Skepticism at the Service of Dogma: Descartes and the Problem of the Criterion*

Scepticism begins by identifying some set of beliefs which are basic to our view of the world, and whose truth we do not question. It then identifies all the grounds for those beliefs: not the actual grounds that this or that person may have, but all the possible ground [e.g., potential falsifiers]. It proceeds to show that those grounds do not justify the beliefs. Mild skepticism argues that they do not prove the beliefs conclusively; radical skepticism argues that they offer no reason for believing at all.(8)

With the rediscovery in the fifteenth and sixteenth centuries of writings of the Greek Pyrrhonist Sextus Empiricus, the arguments and views of the Greek skeptics became part of the philosophical core of the religious struggles then taking place [i.e., the Protestant Reformation]. The problem of finding a criterion of truth, first raised in theological disputes, was then later raised with regard to natural knowledge, leading to la crise pyrrhonienne of the early sixteenth century.(13)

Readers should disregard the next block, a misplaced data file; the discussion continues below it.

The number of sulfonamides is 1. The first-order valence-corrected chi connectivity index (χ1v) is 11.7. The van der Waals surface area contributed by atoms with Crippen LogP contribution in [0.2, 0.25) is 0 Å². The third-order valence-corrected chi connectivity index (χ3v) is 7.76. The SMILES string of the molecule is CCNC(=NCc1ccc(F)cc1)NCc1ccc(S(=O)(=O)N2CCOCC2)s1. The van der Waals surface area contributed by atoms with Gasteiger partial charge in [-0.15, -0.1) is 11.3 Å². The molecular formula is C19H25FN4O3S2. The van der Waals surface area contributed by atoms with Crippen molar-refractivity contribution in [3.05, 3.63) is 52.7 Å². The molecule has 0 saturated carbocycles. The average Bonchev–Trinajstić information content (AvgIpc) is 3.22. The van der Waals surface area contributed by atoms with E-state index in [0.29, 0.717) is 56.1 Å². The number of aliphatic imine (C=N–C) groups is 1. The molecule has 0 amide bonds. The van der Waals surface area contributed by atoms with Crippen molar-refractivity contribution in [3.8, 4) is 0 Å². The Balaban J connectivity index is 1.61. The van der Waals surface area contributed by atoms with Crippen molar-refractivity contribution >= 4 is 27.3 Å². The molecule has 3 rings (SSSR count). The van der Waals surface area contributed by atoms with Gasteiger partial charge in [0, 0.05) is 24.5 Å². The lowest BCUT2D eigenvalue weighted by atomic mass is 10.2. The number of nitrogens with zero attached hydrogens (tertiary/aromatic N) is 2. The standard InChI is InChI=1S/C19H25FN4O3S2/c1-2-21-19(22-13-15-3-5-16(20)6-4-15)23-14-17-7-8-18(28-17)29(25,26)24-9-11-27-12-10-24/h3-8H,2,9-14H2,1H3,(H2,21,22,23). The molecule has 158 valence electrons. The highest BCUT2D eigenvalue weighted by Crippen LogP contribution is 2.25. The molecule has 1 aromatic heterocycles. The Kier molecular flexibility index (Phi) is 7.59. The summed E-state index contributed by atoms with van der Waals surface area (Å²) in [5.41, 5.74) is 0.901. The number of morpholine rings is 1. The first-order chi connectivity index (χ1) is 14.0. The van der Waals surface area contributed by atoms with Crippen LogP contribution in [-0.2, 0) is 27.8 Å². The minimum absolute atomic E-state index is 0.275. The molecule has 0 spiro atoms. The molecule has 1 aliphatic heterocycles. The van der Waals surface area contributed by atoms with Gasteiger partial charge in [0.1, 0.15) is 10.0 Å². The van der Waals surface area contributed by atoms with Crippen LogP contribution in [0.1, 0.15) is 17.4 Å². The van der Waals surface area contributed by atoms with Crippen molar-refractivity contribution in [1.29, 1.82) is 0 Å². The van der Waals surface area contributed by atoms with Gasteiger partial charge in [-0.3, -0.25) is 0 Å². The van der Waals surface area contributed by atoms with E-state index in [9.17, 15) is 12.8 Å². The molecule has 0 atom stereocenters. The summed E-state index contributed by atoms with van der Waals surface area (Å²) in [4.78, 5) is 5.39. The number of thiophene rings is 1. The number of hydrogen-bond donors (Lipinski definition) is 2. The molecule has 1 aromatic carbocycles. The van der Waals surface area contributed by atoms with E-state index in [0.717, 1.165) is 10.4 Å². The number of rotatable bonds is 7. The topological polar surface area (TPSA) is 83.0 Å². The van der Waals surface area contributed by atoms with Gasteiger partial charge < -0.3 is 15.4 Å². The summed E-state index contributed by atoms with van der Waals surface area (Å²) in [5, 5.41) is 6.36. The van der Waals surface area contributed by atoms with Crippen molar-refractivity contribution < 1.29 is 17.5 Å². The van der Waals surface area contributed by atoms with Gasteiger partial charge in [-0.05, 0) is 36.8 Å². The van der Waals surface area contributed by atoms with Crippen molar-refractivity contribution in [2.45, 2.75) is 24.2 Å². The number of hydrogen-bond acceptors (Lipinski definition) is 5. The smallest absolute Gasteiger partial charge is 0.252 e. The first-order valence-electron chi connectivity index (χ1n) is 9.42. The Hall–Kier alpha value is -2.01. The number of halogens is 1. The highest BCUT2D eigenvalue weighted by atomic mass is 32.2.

I am certain that I am a thing which thinks; but do I not then likewise know what is requisite to render me certain of a truth? Certainly in this first knowledge there is nothing that assures me of its truth, excepting the clear and distinct perception of that which I state, which would not indeed suffice to assure me that what I say is true, if it could ever happen that a thing which I conceived so clearly and distinctly could be false; and accordingly it seems to me that already I can establish as a general rule that all things which I perceive very clearly and very distinctly are true.(16)



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